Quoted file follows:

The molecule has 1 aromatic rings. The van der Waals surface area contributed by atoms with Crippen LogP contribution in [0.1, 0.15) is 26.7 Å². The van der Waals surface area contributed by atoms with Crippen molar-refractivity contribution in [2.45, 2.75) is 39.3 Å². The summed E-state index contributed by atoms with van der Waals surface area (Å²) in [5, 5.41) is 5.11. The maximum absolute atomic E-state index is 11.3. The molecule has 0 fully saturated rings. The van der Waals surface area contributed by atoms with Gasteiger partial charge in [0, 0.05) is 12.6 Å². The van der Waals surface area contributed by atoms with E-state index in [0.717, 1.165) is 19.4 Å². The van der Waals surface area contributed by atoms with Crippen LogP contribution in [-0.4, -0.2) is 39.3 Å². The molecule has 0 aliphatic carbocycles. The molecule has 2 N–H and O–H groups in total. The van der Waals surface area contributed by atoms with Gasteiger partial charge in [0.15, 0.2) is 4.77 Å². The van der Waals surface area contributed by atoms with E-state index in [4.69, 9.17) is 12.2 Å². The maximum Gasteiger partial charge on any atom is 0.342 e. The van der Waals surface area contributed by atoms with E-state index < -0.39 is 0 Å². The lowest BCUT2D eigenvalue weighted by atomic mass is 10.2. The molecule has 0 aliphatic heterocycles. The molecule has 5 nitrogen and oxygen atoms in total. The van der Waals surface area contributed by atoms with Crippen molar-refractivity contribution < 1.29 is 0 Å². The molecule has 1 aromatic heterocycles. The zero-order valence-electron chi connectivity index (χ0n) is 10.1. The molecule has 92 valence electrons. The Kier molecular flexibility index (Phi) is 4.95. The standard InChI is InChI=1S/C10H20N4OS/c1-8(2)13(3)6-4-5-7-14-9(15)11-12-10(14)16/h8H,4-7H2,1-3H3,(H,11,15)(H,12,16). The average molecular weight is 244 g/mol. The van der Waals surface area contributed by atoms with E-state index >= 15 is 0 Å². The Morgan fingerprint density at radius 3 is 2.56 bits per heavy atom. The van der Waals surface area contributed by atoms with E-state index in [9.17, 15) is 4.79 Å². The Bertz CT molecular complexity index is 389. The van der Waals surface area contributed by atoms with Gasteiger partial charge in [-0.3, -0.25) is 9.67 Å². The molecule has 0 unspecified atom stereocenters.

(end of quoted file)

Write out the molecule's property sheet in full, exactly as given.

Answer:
The molecule has 1 aromatic rings. The van der Waals surface area contributed by atoms with Crippen LogP contribution in [0.1, 0.15) is 26.7 Å². The van der Waals surface area contributed by atoms with Crippen molar-refractivity contribution in [2.45, 2.75) is 39.3 Å². The summed E-state index contributed by atoms with van der Waals surface area (Å²) in [5, 5.41) is 5.11. The maximum absolute atomic E-state index is 11.3. The molecule has 0 fully saturated rings. The van der Waals surface area contributed by atoms with Gasteiger partial charge in [0, 0.05) is 12.6 Å². The van der Waals surface area contributed by atoms with E-state index in [0.717, 1.165) is 19.4 Å². The van der Waals surface area contributed by atoms with Crippen LogP contribution in [-0.4, -0.2) is 39.3 Å². The molecule has 0 aliphatic carbocycles. The molecule has 2 N–H and O–H groups in total. The van der Waals surface area contributed by atoms with Gasteiger partial charge in [0.15, 0.2) is 4.77 Å². The van der Waals surface area contributed by atoms with E-state index in [4.69, 9.17) is 12.2 Å². The maximum Gasteiger partial charge on any atom is 0.342 e. The van der Waals surface area contributed by atoms with E-state index < -0.39 is 0 Å². The lowest BCUT2D eigenvalue weighted by atomic mass is 10.2. The molecule has 0 aliphatic heterocycles. The molecule has 5 nitrogen and oxygen atoms in total. The van der Waals surface area contributed by atoms with Crippen molar-refractivity contribution < 1.29 is 0 Å². The molecule has 1 aromatic heterocycles. The zero-order valence-electron chi connectivity index (χ0n) is 10.1. The molecule has 92 valence electrons. The Kier molecular flexibility index (Phi) is 4.95. The standard InChI is InChI=1S/C10H20N4OS/c1-8(2)13(3)6-4-5-7-14-9(15)11-12-10(14)16/h8H,4-7H2,1-3H3,(H,11,15)(H,12,16). The average molecular weight is 244 g/mol. The van der Waals surface area contributed by atoms with E-state index >= 15 is 0 Å². The Morgan fingerprint density at radius 3 is 2.56 bits per heavy atom. The van der Waals surface area contributed by atoms with E-state index in [9.17, 15) is 4.79 Å². The Bertz CT molecular complexity index is 389. The van der Waals surface area contributed by atoms with Gasteiger partial charge in [-0.3, -0.25) is 9.67 Å². The molecule has 0 unspecified atom stereocenters.